The Andean Cordillera is notable for numerous centers of avian endemism along its great length. Yet, the narrow band of humid montane forest in eastern Ayacucho in south-central Peru is not known to harbor endemic bird species despite its position between two putative biogeographic barriers: the arid Apurímac and Mantaro river valleys. We report the first documented records of the endemic Ayacucho subspecies of Vilcabamba Thistletail, Asthenes vilcabambae ayacuchensis since its initial discovery and collection in 1968–1970. Unexpectedly, the previously unknown song of A. v. ayacuchensis is more similar to Eye-ringed Thistletail Asthenes palpebralis of Junín Department than to nominate A. v. vilcabambae of western Cuzco Department. Phylogenetic analyses of DNA sequences reinforce vocal evidence, and support that A. v. ayacuchensis is more closely related to A. palpebralis and the Rusty-fronted Canastero A. ottonis than to A. v. vilcabambae. Based on distinct vocalizations, phylogeny, and diagnosable plumage characters, ayacuchensis merits species recognition. The “Ayacucho Thistletail” is documented certainly from elfin forest localities in three small valleys in the Apurímac drainage in eastern Ayacucho. There are no protected areas or reserves that overlap A. ayacuchensis’ limited distribution and we suspect that it, like many elfin-forest specialists in the Andes, is threatened by anthropogenic habitat modification.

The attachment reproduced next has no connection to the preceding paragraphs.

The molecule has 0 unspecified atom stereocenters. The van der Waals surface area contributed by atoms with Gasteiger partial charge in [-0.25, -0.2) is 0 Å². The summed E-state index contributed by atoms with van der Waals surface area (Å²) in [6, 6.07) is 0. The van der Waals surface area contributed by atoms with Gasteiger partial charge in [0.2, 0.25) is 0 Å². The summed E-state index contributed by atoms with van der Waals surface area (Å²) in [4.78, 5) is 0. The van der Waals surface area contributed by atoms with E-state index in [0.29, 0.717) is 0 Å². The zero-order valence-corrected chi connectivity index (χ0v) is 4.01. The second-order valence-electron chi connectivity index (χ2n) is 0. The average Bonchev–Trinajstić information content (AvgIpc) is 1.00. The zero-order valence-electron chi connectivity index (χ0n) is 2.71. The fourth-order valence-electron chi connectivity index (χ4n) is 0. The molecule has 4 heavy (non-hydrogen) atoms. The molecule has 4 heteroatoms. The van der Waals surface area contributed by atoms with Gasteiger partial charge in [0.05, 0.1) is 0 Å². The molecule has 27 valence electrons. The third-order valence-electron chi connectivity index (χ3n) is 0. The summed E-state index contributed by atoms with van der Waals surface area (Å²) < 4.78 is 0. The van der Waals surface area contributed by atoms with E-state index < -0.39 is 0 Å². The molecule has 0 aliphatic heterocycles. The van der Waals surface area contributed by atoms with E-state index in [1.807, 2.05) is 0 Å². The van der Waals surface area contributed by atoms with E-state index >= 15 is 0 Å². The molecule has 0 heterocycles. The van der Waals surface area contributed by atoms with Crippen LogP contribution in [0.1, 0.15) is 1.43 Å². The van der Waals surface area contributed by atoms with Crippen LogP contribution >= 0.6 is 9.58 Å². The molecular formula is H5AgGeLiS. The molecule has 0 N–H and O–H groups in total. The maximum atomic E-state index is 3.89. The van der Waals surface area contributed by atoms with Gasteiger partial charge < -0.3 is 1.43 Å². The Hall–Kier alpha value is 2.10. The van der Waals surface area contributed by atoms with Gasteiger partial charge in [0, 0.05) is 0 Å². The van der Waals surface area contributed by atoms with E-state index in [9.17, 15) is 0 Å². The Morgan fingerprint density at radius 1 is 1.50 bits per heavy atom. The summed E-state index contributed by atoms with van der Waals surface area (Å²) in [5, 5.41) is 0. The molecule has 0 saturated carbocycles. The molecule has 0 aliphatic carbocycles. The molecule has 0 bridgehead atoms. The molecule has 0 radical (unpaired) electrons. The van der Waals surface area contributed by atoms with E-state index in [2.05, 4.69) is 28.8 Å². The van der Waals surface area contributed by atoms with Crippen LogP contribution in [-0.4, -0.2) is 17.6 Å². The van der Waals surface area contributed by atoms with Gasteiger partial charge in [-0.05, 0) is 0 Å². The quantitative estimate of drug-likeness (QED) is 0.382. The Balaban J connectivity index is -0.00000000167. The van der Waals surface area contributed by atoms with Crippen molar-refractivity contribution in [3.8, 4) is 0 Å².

Sharing the Load: Role Equity in the Incubation of a Monomorphic Shorebird, the Masked Lapwing (Vanellus miles)
Adam P. A. Cardilini, Michael A. Weston, Peter Dann and Craig D. H. Sherman

Sex roles during incubation vary dramatically in socially monogamous shorebirds. The “incubator conspicuousness” hypothesis posits that, for biparentally incubating and sexually dimorphic birds, the more conspicuous sex should incubate when visually foraging predators are inactive, and in many ecosystems this is at night. Therefore, sexually monomorphic species should share incubation equitably throughout the day and night. We examined incubation patterns in Masked Lapwings Vanellus miles and found that the contribution of the sexes to incubation was equitable. Another measure of incubation behavior, bout duration, was similar between the sexes; male bout durations were slightly shorter than for females. This finding is consistent with the predictions of the incubator conspicuousness hypothesis, although other processes may also explain equitable care.